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Lasting power of attorney

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Lasting power of attorney

There are different types of power of attorney (What is a power of attorney?).

A lasting power of attorney (LPA) is used in cases where you lack the mental capacity to act independently, due to factors such as illness, an accident or the onset of conditions like dementia.

You can only create your LPA whilst you are still mentally capable of making your own decisions. By planning ahead and making an LPA, you are able to give your instructions whilst you are of sound mind, in anticipation of possibly not being able to do so in the future.

Since 1 October 2007, LPAs replaced the enduring power of attorney (EPA) in England & Wales. You can no longer create new EPAs, although documents signed before 1 October 2007 can still continue to be registered. For more information, read the section on Enduring power of attorney.

Types of lasting powers of attorney

There are two separate types of LPA: one for your property and financial affairs and one for your health and welfare. These LPAs are created by completing the LPA-instrument forms entitled 'Lasting power of attorney for health and welfare' and 'Lasting power of attorney for property and financial affairs'.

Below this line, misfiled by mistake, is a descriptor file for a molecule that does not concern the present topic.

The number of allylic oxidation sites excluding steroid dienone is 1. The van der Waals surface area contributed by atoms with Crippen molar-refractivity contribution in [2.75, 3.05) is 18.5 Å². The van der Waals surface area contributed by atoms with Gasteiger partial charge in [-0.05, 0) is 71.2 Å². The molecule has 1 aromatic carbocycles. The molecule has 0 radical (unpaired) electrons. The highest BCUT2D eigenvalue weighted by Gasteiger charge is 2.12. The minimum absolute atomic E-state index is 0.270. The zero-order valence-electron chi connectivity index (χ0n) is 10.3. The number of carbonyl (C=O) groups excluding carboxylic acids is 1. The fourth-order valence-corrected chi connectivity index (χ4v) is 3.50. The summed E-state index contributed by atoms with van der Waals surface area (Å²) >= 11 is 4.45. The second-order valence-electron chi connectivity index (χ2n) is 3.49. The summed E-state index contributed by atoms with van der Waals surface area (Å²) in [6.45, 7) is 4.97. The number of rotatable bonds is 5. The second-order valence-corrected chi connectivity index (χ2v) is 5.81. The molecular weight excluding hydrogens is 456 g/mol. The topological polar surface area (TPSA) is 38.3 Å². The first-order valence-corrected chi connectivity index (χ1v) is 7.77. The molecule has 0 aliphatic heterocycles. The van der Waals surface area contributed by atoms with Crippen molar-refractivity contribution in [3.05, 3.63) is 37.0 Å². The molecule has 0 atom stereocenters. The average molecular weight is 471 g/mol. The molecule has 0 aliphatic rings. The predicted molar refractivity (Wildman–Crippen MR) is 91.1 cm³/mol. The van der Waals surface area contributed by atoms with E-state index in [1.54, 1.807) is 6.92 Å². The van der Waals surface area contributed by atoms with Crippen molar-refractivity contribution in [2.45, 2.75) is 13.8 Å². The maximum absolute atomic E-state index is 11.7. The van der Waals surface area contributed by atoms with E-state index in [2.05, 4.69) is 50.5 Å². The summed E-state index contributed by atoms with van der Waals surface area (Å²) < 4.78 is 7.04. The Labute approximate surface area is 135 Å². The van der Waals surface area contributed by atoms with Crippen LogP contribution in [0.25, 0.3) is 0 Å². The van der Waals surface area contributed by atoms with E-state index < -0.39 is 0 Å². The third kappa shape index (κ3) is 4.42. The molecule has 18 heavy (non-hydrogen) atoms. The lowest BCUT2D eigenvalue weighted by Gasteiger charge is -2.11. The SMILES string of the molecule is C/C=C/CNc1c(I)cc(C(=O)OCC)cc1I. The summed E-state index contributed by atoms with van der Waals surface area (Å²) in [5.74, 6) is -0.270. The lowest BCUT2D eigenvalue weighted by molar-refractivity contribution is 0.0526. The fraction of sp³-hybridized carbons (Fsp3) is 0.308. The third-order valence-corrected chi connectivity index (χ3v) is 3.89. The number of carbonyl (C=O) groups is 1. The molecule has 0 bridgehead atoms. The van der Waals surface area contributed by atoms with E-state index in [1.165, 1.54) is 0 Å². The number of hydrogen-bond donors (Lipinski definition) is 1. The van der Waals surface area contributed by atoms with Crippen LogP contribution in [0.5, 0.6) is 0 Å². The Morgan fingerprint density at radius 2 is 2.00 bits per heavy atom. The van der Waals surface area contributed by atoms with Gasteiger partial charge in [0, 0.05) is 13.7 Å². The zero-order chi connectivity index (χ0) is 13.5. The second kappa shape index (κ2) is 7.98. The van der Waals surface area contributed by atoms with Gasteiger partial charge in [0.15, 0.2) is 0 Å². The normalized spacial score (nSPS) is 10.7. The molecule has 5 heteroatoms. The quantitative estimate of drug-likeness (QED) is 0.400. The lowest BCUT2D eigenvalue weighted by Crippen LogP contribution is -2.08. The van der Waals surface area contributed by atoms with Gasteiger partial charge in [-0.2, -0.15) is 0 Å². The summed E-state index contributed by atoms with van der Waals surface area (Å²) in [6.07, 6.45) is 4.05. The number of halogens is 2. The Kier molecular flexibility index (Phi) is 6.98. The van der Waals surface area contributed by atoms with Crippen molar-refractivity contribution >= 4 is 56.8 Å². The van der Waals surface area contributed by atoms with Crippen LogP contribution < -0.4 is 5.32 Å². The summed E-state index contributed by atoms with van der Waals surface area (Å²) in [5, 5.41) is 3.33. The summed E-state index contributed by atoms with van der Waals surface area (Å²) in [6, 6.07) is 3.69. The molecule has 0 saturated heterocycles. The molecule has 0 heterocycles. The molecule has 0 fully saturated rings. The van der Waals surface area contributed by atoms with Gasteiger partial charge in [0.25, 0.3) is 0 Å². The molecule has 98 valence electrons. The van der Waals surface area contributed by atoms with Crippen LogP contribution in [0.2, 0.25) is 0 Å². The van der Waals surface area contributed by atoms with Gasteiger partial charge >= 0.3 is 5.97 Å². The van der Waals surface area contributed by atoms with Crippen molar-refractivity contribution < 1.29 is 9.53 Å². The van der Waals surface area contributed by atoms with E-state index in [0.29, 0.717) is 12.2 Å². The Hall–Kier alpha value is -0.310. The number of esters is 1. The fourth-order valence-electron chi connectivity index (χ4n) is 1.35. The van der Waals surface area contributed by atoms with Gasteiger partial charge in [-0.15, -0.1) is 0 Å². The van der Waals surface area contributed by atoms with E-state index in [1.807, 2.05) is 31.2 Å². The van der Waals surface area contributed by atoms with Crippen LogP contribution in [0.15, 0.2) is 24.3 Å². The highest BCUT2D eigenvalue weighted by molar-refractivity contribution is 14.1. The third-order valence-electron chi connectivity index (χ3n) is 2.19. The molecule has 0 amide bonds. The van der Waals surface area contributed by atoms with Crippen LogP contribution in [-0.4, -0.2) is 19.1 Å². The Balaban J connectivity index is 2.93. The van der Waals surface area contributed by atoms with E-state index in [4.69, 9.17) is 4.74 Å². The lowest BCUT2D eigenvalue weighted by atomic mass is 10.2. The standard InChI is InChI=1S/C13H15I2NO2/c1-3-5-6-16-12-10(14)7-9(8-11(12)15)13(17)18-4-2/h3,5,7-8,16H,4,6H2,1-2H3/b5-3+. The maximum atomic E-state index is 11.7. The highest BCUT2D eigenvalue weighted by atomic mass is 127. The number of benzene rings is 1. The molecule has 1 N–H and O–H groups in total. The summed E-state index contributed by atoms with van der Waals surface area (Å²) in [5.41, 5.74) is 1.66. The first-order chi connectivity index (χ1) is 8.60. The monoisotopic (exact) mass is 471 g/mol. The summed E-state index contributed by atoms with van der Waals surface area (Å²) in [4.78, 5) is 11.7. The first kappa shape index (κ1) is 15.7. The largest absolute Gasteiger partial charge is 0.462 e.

Lasting power of attorney for health and welfare

The 'Lasting power of attorney for health and welfare' (LPA-HW) allows you to authorise your attorney(s) to make decisions about your social and health care needs. It will enable them to look after your needs on a personal level but only when you are mentally unable to do so yourself. Some examples of the things your LPA-HW attorney(s) may do are:

  • Decide where you live
  • Make day-to-day decisions, such as what you will eat or what clothes you will wear
  • Make decisions about what medical care you will receive, including (if you agree to it in the LPA-HW) whether or not you will receive life-sustaining treatment
  • Decide when, where and whether you will go on holiday
  • Decide what social activities you might participate in

Lasting power of attorney for property and financial affairs

The 'Lasting power of attorney for property and financial affairs' (LPA-PA) will allow you to authorise your attorney(s) to make decisions about your assets and financial interests. With this document you have the choice to authorise them to start acting for you irrespective of whether or not you still have the mental capacity to do so yourself, or only once you do become mentally incapable. Some examples of the things your LPA-PA attorney(s) may do are:

  • Open, close or operate bank accounts
  • Claim and receive on your behalf all pensions, benefits, allowances, services, financial contributions, repayments and rebates
  • Make all tax returns and adjust and settle any tax claims
  • Pay your household expenses
  • Buy, lease and sell property
  • Pay for private medical care and residential care costs

Restrictions to attorney's authority